Not long ago one of my people came in to my office to talk about her recruiting project. She was starting to schedule interviews, but two of the five people she contacted hadn’t emailed her back. Someone in her department suggested sending a follow up text.
I had an immediate, negative response. After that, I wondered if I was being old school.
I am as flexible with the rules as any HR person can manage while still breathing, but in certain matters of etiquette I am complete snob. For example, when I post a job on LinkedIn, I find a huge number of candidates will “Apply” without including a resumé or cover note. “Why can’t you just go to the LinkedIn profile?” I can. For 14 seconds, which is more effort than the candidates put into the “application”. And as a practical matter, that makes it really difficult to sort candidates for the hiring managers to review. I understand this might be a losing battle.
So I asked myself why texting a candidate made me feel so icky. I came up with the following:
- I refuse to write incomplete sentences to a stranger. It is unprofessional.
- As the candidate would not recognize my cell phone number, I would have to open with my full name and my employer’s name before even getting to the point. I realize a text isn’t limited to 140 characters, but seriously.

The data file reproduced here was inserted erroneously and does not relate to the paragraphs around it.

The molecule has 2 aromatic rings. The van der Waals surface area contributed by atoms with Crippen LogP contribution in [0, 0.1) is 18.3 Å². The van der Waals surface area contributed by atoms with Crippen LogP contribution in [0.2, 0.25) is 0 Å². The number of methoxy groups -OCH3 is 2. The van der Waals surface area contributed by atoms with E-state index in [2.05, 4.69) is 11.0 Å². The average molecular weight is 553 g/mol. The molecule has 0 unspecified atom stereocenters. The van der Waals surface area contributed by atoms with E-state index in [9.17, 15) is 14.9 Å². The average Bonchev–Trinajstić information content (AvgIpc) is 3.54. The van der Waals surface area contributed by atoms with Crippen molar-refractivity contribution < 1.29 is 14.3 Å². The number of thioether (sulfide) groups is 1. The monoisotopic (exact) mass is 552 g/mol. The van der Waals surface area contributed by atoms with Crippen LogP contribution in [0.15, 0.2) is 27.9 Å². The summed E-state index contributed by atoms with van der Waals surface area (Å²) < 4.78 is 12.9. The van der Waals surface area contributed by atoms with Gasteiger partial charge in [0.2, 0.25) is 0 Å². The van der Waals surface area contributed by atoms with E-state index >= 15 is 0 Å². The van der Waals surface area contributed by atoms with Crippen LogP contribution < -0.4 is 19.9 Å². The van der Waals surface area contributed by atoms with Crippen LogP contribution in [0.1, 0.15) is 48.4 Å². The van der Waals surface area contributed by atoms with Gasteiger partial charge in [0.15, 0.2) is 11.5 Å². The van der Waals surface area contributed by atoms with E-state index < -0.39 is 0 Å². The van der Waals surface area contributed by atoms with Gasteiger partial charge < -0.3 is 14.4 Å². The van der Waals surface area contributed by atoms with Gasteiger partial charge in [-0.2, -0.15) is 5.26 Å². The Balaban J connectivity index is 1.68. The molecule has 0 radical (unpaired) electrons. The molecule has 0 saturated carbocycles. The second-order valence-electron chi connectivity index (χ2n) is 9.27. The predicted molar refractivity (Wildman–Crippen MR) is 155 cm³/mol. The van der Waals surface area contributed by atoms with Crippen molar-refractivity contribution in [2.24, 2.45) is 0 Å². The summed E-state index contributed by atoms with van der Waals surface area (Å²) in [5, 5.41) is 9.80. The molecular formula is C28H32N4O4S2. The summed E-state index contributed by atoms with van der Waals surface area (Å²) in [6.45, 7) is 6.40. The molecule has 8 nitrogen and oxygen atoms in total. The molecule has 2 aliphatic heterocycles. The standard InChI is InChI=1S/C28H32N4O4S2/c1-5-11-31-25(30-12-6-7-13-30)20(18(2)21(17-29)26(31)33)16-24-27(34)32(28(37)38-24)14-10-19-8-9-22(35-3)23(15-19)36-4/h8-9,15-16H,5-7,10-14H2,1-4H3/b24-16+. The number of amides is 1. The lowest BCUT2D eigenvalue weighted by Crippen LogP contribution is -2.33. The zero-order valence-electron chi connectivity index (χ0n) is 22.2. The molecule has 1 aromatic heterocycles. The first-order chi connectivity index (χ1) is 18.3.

- It is theoretically possible that the candidate has a limit of some kind on receiving texts. Thus texting a stranger is presumptuous.
I asked around my office, beginning with some of my youngest people. I asked my people on Facebook. And I started to feel more validated. Then, I grew really bold and started asking job candidates the question during their interviews. Hey – straight to the source, right?
My conclusion is this: we should be communicating with candidates in a way that is most comfortable for them. If that turns out to be texting, then Fine. But the only way to answer that question is by asking the candidate directly. First Contact should not be done by Text.